Quick, decide: If 20 percent of a city’s police department is infected or quarantined because of the coronavirus, how should the remaining officers decide which problems to take on? Already, some police departments are closing buildings to the public. No more walk-ins. Others are focused on providing only essential services, such as investigating violent crimes, and are leaving the investigation of nonviolent or property crimes for another day. Houston Mayor Sylvester Turner, who on Monday begged criminals to “chill,” has been roundly mocked. “Until the coronavirus is resolved,” Turner said, “criminals take a break, okay. Stay home. Stay home and don’t commit any crimes.” But he was only saying out loud what mayors and police chiefs around the country know: that their ability to protect public safety may be substantially diminished. In a society that can no longer satisfy all public-safety demands, where do you place a phone call about a marital argument that could escalate against the possibility that a police officer will be infected? Should a late-night dispatcher be left to determine which calls to ignore, or should someone higher up the chain—someone accountable to the public—establish a basic policy?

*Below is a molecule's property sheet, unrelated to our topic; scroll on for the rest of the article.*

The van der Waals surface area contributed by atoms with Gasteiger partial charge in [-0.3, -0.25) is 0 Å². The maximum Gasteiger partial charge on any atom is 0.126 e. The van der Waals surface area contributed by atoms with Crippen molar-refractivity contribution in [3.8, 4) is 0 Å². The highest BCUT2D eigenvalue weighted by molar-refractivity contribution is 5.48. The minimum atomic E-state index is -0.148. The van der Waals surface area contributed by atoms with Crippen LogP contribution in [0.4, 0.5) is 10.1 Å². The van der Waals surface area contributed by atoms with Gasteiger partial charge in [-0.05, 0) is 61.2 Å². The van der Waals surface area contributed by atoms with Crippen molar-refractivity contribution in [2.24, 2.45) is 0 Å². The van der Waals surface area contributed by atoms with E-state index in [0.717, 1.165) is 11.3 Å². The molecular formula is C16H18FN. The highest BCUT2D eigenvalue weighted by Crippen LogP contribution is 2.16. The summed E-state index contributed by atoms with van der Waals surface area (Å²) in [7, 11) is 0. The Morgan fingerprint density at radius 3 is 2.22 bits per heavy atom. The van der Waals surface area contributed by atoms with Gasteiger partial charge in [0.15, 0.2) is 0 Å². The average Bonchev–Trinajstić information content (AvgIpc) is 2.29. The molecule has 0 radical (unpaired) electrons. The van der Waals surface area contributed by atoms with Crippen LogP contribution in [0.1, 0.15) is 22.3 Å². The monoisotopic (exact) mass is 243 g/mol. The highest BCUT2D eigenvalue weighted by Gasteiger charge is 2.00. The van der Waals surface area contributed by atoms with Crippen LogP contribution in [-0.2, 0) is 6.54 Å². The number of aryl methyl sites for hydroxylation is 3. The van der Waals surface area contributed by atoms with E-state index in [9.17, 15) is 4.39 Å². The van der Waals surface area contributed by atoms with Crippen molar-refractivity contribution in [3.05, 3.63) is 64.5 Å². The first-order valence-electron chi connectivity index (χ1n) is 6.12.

Also decide: Which patients should doctors and nurses prioritize for life-saving efforts if hospitals simply become overwhelmed? Who wants to write that policy? Across the United States today, states are revising their triage standards in anticipation of seeing more COVID-19 patients than a limited number of health-care workers can adequately treat with the supplies they have at hand. This is not only an ethical dilemma that can be left to individual doctors and hospitals; governors and legislators must determine what sort of liability protection hospitals should get if such triage standards have to be applied and patients are denied care. Public officials should and inevitably will be drawn into arguments about what those standards should be. “Focus on the otherwise healthy patients who are most likely to recover”—the general standard enshrined in state plans examined by The New York Times—is an easy thing to say. But many patients’ health status aligns with economic and social status. Racial disparities abound. Older people and those with disabilities are rightfully concerned that triage standards may exclude them. As doctors confront one wrenching decision after the next, will governors help establish moral and legal norms—or look the other way?
Then decide: Should schools even try to open anytime soon?